Friday, November 6, 2020
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And stocks are expected to keep going up.
There are eight weeks left in 2020.
And Wall Street strategists are starting to move on to 2021.
In a note to clients published Thursday, Sean Darby, global equity strategist at Jefferies, unveiled his S&P 500 price target for 2021. And Darby expects stocks will continue going up next year.
“We expect the market to reach 3,750 by end of 2021,” Darby wrote, unveiling his year-ahead price target for the first time. On Thursday, the S&P 500 closed at 3,510, implying just under a 7% gain for the benchmark index through the end of next year.
Underpinning Darby’s positive outlook is an improved outlook for corporate earnings amid a strengthening economy and an accommodative Federal Reserve.
“All of our US macro-equity-bond indicators are positive or beginning to turn,” Darby writes.
“S&P 500 earnings are finally beginning to reflect the better underlying health of the economy as the backlog of orders increases. Similarly, the Russell 3000 earnings are just turning at the same time as job openings are recovering.”
Darby adds that, “One key underwriter for the markets, under either candidate, has been the Fed with its intervention in both fixed income and credit markets. The influence of the Fed’s balance sheet should not be underestimated as the forward PE ratio has certainly tracked the ‘excess money’ in the economy.”
So while some may argue that the Fed is “out of ammo” after the unprecedented expansion of its credit facilities in the early part of this pandemic, the Fed is still a driving force behind flows in the market. On Thursday, Fed Chair Jerome Powell reiterated the central bank’s stance, saying at a press conference, “We are committed to using our full range of tools to support the economy and to help assure that the recovery from this difficult period will be as robust as possible.”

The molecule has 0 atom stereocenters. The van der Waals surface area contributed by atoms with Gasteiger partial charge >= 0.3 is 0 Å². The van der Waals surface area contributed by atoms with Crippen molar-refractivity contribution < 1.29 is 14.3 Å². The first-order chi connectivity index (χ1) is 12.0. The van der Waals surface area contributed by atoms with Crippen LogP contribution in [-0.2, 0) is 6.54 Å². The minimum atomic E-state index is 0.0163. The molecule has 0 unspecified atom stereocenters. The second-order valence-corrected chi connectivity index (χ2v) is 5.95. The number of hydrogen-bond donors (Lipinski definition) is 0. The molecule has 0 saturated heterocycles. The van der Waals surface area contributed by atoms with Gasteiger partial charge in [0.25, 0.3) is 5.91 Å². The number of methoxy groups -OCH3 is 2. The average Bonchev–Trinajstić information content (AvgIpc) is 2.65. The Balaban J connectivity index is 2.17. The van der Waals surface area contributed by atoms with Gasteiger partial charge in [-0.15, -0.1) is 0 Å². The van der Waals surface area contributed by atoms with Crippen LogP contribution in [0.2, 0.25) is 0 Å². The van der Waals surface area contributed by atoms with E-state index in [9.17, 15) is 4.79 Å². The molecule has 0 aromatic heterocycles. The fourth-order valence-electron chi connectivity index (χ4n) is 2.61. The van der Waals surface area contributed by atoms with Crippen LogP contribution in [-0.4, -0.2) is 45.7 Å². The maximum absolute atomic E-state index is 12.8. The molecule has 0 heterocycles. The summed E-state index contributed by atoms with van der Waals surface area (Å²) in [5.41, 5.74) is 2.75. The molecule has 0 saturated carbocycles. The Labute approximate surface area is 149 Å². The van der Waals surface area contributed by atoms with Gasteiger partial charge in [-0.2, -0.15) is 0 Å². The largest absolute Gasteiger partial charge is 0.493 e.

And as Canaccord Genuity’s Tony Dwyer wrote in a note to clients this week, “Remember, a significant and sustainable period of economic retrenchment comes when there is a need for money to fund forward growth but very little access to it. The opposite is true today.”
Darby also expects the political situation to serve as a tailwind to investors. At least as far as market history is concerned.
As of Friday morning, the race for president had yet to be called. However, former Vice President Joe Biden’s odds of winning improved as he took the lead in the battleground state of Georgia over President Trump. Meanwhile, the prospect of a “blue wave” in Congress has been all but ruled out by investors.
In scenarios where a Democrat is in the White House but Republicans control at least one chamber of Congress, average returns for U.S. equities have been fantastic, with the S&P 500 rising an average of 33.9% during these periods since 1989.
As Darby writes, “Although we think the equity markets ‘churn’ until a result is determined, history suggests that periods of Democrat Gridlocked Congress tend to deliver positive returns.”